Progressives should know something has gone terribly awry within their worldview when they stand athwart of progress. The word “progress” is quite literally built into the name they gave themselves, and yet in nearly every debate over technology and the future economy their instinct is to hunker down and advocate for the status quo.
Uber, which has become the key inflection point in the debate over the sharing economy, certainly noticed, saying recently that “there is nothing progressive about protecting millionaire taxi donors who mistreat drivers and discriminate against riders.” But that is what liberalism, progressivism, whatever you want to call it, has devolved into – a method of protecting the interests of a small sliver of their constituency, even if it means selling out on the ideas that animated their cause.
If there is any consistency in their motive, any tie that binds their economic policy preferences, it is the desire for control. The world has always moved far too fast for bureaucrats to get their brain and hands around. The liberal response has always been to throttle growth, lest the desires of consumers and the abilities of the market to meet those desires escape the shadow of government planners.
Conservatives, despite the name, are being downright foolhardy (in a good way) in support of the Uber, the sharing economy, and just innovative economic thinking more generally. That’s because they understand the power of consumer-driven innovations and they recognize the relative weakness of government to “control” the market. As Charles C.W. Cooke writes for National Review:
In the eyes of us free-marketeers, the teams behind the host of new peer-to-peer services are no less than digital liberators. For us, the arrival of a system such as Uber is salutary, not scary: It is an end to waiting in the rain for a state-approved cab; it is the key to a transportation experience a cut above that which is provided by the cartels; it is the source of golden opportunities for those who wish to construct odd or custom-built work schedules or to make money without answering to a boss. That a few ingenious programmers have found a way around the artificial scarcity, state-union collusion, and high barriers to entry that The Man has seen fit to impose is, in our view, an extremely positive development. More of this, please.
The democratization of technology and the rapidity with which it has wrought disruptive change should have been enough to chasten the liberal worldview. It has only made them bolder.
Rather than nurture the sharing economy, progressives like Hillary Clinton are pushing for “profit sharing economy.”
“Studies show that profit sharing that gives everyone a stake in the company’s success can boost productivity and put money directly into employees’ pockets,” Clinton said in her recent economic address. “It’s a win-win.”
But is it really?
“No doubt profit sharing can have this effect,” writes Ramesh Ponnuru for the American Enterprise Institute. “But Clinton would have us believe that businesses are leaving money on the table, unable to see a profit opportunity or unwilling to take it, and are thus in need of a shove by the federal government, which knows their interests better than they do. Believe that if you will.”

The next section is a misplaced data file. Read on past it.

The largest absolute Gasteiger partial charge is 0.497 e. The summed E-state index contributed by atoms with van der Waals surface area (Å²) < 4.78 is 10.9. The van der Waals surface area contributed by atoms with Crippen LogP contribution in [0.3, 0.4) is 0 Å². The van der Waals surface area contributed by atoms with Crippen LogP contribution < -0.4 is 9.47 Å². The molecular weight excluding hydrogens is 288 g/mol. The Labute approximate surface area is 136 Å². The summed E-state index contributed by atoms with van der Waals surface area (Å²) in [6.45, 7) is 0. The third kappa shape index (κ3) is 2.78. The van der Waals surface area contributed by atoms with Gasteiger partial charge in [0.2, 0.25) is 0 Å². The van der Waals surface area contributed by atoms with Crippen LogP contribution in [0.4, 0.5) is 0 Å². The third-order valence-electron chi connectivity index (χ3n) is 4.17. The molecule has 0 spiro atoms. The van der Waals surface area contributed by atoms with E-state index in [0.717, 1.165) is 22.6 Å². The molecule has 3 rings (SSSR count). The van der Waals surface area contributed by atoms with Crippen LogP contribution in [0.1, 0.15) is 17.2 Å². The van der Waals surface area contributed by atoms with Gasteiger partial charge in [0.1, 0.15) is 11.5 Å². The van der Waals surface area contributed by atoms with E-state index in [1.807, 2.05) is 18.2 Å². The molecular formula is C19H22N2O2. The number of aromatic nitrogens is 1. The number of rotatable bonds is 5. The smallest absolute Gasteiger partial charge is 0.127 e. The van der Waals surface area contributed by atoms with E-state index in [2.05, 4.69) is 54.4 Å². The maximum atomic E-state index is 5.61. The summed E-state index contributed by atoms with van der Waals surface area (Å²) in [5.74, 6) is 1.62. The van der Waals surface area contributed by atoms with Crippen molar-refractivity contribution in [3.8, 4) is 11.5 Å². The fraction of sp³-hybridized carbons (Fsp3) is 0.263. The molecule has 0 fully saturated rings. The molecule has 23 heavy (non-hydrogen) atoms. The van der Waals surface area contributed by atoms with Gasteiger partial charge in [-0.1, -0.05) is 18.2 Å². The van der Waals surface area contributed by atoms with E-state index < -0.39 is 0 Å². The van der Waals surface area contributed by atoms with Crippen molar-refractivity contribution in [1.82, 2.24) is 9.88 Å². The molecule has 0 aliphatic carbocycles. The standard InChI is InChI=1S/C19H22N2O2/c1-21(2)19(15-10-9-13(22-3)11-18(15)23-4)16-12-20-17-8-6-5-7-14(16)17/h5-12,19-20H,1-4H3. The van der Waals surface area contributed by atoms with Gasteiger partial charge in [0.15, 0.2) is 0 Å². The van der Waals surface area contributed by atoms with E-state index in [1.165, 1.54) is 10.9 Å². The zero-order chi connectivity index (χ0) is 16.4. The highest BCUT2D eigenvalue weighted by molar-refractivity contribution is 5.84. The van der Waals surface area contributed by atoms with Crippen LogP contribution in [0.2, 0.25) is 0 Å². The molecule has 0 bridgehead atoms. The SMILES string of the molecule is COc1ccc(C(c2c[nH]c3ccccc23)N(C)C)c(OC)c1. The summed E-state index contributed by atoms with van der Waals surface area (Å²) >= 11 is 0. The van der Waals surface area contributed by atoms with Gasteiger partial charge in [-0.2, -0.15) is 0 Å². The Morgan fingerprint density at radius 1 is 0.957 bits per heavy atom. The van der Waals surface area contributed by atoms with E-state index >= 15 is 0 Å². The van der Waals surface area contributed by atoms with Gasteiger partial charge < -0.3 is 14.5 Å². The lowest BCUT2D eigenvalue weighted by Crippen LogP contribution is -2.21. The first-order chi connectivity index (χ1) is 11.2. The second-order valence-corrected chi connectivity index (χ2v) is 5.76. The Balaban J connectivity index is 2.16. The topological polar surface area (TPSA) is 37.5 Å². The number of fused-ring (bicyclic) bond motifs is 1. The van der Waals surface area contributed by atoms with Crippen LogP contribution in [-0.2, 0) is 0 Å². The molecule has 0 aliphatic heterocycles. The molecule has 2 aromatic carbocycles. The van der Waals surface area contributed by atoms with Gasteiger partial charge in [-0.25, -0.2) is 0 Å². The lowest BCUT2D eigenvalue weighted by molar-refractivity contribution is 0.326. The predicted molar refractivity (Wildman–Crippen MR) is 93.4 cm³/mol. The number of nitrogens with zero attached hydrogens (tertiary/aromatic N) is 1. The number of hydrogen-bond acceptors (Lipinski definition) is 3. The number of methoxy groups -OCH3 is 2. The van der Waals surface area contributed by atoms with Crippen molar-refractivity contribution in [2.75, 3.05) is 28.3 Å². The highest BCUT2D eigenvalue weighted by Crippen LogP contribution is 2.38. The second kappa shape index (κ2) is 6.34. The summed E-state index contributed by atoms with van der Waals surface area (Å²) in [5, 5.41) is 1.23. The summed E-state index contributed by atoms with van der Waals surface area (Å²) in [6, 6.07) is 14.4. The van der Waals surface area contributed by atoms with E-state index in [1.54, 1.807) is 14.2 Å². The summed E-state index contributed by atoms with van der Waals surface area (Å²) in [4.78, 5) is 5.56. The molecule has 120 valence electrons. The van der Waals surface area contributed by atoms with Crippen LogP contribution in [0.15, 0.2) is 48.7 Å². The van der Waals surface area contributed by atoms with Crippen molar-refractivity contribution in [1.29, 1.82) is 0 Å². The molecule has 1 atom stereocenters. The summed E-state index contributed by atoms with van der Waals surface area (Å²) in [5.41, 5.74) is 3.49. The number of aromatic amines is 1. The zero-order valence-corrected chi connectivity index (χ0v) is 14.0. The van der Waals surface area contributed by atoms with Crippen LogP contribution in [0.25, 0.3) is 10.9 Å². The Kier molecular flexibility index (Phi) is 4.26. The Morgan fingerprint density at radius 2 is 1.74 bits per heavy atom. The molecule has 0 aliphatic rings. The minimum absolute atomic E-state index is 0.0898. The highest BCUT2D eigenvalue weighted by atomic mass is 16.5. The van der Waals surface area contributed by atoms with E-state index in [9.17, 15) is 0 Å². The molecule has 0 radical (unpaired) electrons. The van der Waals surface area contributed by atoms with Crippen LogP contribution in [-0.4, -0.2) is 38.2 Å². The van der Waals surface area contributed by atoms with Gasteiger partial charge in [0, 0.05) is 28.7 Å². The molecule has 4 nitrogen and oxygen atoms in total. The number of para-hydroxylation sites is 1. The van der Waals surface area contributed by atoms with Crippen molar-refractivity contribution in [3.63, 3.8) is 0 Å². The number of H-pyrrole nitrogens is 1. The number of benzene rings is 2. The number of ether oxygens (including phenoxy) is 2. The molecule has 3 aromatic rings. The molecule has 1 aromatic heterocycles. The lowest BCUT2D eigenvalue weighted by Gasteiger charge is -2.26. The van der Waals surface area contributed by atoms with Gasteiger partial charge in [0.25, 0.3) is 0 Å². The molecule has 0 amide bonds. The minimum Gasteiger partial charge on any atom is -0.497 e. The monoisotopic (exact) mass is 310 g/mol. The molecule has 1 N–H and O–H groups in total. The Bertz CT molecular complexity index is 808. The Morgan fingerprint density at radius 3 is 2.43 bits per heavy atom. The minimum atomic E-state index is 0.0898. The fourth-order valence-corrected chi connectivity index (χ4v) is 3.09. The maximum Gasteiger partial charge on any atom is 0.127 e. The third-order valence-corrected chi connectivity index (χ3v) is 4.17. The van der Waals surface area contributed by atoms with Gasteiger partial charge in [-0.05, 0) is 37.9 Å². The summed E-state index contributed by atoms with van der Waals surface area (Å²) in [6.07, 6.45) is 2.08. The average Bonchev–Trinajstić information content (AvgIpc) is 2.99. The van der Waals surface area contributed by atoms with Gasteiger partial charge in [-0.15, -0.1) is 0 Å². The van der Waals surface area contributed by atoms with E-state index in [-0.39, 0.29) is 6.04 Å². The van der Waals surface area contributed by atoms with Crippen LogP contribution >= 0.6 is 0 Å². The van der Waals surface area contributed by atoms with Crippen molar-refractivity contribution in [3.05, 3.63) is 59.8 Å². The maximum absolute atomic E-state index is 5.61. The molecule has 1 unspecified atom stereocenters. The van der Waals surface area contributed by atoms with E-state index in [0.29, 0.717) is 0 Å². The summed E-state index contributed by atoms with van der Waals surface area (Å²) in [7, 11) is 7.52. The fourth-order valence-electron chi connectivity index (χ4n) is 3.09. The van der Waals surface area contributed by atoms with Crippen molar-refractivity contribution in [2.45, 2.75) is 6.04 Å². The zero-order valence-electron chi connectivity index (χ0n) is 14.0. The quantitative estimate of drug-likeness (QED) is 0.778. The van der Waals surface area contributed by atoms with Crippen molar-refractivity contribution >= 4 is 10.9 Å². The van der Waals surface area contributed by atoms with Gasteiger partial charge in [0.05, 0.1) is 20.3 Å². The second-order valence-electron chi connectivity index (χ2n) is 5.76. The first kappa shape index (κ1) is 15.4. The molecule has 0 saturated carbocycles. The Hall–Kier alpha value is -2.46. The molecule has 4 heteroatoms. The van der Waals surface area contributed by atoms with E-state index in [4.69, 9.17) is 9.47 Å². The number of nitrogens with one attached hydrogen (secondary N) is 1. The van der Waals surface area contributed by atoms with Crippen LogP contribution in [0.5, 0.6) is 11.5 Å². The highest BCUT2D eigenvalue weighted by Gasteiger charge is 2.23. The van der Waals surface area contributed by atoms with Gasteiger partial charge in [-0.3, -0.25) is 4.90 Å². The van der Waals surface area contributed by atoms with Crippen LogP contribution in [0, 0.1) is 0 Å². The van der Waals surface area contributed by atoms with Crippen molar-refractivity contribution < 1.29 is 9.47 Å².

The real hubris isn’t that bureaucrats think they are better at business than businesspeople are, it’s that they think a few lifelong government workers sitting in the Old Executive Office Building can maintain their grip on this incredibly complex, rapidly changing, extremely dynamic economy at all. And that’s where Clinton’s plan runs into problems. Robert Samuelson writes for the Washington Post:
Some companies would convert normal pay increases into profit-sharing to qualify for the tax break. This would save taxes, but workers wouldn’t benefit. The Clinton campaign pledges “to develop protections against [such] abuses.” More complex regulations. Similarly, the campaign says the tax credit “would phase out for higher-income workers.” How high? More regulations. The credit would also be capped for any one firm “to prevent an excessive credit for very large corporations.” More regulations.
All this would be nonproductive work — interpreting and manipulating rules. It would benefit tax lawyers and accountants. Whether their parasitic work would outweigh productivity gains from more profit-sharing is unclear.
Indeed, workers may actually be harmed by such a proposal. One of the benefits of an annual salary is that it allows you income predictability and insulation from economic fluctuations. Essentially, employers are bearing the risk of paying a worker in a down year and in return reap the reward in a good year. Clinton’s plan would incentivize variable pay, which is great for companies that are looking for salary flexibility in tough economic times, but potentially bad for middle-income workers who could have difficulty predicting their income and building a budget.
Did Clinton think of these problems? Probably. Has she probably convinced herself that she has solutions? Yes. Will that inevitably result in an endless cycle of more regulations? Absolutely. Is that an impediment to progress? Undoubtedly.